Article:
Association of age with survival in patients with metastatic colorectal cancer: Analysis from the ARCAD clinical trials program

Christopher H. Lieu, Lindsay A. Renfro, Aimery De Gramont, Jeffrey P. Meyers, Timothy S. Maughan, Matthew T. Seymour, Leonard Saltz, Richard M. Goldberg, Daniel J. Sargent, S. Gail Eckhardt, Cathy Eng

Research output: Contribution to journalArticlepeer-review

56 Scopus citations

Abstract

Purpose: This study addressed whether age is prognostic for overall survival (OS) or progression-free survival (PFS) in patients with metastatic colorectal cancer (mCRC). Copyright

Patients and Methods: A total of 20,023 patients from 24 first-line clinical trials in the ARCAD (Aide et Recherche en Cancé rologie Digestive) database were analyzed. Primary age effects and interactions with age, sex, performance status (PS), and metastatic site were modeled using Cox proportional hazards stratified by treatment arm within study.

Results: Of total patients, 3,051 (15%) were age ≤ 50 years. Age was prognostic for both OS (P < .001) and PFS (P < .001), with U-shaped risk (ie, highest risk was evident in youngest and oldest patients). Relative to patients of middle age, the youngest patients experienced 19% (95% CI, 7% to 33%) increased risk of death and 22% (95% CI, 10% to 35%) increased risk of progression. The oldest patients experienced 42% (95% CI, 31% to 54%) increased risk of death and 15% (95% CI, 7% to 24%) increased risk of progression or death. This relationship was more pronounced in the first year of follow-up. Age remained marginally significant for OS (P = .08) when adjusted for PS, sex, and presence of liver, lung, or peritoneal metastases, and age was significant in an adjusted model for PFS (P = .005). The age effect did not differ by site of metastatic disease, year of enrollment, type of therapy received, or biomarker mutational status.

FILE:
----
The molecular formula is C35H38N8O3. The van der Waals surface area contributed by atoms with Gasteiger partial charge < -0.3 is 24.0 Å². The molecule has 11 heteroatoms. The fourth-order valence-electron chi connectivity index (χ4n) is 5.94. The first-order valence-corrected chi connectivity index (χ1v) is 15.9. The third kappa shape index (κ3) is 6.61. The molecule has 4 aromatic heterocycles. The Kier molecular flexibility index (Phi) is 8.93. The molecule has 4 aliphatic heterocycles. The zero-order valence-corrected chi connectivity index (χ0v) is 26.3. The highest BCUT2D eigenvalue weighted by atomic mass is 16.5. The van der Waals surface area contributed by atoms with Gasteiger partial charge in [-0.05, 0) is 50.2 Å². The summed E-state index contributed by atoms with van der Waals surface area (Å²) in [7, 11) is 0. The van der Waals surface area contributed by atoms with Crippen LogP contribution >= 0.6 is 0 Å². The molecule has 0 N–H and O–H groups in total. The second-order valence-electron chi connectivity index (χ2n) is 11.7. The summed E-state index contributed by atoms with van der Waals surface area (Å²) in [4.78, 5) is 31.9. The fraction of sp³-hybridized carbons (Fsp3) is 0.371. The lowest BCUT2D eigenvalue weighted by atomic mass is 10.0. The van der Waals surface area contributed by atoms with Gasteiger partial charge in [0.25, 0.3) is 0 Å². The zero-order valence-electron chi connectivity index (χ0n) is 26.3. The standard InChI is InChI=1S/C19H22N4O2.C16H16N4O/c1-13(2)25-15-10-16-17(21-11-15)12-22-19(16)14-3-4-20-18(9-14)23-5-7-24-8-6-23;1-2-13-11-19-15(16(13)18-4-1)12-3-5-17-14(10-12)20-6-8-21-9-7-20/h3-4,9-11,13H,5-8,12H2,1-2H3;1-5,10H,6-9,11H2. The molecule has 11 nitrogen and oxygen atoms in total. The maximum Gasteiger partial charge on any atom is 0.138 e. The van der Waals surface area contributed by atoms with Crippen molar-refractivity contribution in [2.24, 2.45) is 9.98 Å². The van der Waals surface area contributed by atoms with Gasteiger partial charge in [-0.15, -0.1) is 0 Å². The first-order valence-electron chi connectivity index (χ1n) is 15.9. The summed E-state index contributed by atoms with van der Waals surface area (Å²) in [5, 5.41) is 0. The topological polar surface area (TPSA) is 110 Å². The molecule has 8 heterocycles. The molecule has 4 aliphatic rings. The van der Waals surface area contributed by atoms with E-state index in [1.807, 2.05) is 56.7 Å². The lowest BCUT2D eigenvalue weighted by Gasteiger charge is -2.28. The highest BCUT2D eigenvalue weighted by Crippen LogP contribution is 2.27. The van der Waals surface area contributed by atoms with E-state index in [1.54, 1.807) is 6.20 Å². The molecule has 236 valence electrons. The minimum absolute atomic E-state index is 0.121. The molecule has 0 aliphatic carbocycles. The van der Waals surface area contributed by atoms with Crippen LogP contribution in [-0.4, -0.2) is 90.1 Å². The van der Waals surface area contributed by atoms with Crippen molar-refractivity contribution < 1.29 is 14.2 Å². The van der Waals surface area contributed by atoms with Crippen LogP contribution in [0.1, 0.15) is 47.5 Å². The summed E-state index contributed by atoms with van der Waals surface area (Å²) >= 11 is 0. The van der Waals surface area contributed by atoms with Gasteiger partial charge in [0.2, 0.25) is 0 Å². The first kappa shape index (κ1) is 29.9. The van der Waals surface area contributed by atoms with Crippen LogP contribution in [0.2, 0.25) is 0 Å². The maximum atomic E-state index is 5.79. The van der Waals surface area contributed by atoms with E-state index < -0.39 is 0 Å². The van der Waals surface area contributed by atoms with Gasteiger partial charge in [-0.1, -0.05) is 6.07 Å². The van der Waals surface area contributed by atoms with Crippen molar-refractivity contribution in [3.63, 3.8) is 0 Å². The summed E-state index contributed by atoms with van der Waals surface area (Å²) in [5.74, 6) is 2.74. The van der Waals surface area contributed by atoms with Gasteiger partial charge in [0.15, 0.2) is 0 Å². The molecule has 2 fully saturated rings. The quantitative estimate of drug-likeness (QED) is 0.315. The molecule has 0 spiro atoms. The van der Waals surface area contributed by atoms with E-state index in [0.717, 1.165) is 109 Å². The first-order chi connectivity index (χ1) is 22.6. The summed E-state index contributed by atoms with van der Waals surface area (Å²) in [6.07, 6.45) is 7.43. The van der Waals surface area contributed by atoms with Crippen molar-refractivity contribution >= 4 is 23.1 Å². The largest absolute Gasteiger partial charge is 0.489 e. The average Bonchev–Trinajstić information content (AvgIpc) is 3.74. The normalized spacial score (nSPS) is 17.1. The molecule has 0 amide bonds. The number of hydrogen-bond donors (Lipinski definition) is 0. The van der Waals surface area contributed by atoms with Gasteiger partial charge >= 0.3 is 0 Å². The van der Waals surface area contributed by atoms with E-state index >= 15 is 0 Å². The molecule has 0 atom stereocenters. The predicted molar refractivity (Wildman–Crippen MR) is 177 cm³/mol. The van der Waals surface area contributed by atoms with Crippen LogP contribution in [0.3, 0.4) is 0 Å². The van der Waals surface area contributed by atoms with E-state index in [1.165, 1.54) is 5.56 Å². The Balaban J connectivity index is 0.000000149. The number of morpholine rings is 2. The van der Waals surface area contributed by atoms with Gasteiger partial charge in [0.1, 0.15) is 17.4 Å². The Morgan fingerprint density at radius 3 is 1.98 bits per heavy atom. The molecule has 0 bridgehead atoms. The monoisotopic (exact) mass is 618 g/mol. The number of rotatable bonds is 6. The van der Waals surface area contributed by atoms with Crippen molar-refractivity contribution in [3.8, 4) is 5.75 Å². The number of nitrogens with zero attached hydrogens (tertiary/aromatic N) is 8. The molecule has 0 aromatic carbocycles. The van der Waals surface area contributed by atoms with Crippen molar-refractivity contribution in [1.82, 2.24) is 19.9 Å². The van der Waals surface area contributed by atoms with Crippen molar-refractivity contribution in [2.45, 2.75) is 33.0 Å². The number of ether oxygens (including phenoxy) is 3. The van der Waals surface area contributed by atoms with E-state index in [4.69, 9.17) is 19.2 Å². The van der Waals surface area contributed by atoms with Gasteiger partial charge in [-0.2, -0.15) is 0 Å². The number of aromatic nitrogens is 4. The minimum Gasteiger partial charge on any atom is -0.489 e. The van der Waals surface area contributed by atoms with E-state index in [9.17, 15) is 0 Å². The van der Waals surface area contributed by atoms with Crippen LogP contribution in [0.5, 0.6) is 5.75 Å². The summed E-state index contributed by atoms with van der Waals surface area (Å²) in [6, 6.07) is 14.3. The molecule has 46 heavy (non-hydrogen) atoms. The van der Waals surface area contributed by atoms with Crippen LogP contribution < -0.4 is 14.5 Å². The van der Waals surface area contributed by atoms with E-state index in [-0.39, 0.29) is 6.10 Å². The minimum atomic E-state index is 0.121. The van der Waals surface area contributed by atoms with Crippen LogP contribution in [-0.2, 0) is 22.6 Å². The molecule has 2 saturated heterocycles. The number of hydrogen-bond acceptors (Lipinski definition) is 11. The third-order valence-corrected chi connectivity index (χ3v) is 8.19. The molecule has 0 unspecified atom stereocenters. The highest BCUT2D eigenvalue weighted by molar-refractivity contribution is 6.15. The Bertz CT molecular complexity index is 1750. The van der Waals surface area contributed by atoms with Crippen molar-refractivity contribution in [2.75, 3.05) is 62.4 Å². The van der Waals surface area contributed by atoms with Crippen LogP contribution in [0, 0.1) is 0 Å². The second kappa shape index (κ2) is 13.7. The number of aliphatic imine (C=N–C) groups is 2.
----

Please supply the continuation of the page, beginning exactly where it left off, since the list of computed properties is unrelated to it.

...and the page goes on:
Conclusion: Younger and older age are associated with poorer OS and PFS among treated patients with mCRC. Younger and older patients may represent higher-risk populations, and additional studies are warranted.

Original languageEnglish (US)
Pages (from-to)2975-2982
Number of pages8
JournalJournal of Clinical Oncology
Volume32
Issue number27
DOIs
StatePublished - Sep 20 2014

ASJC Scopus subject areas

  • Oncology
  • Cancer Research

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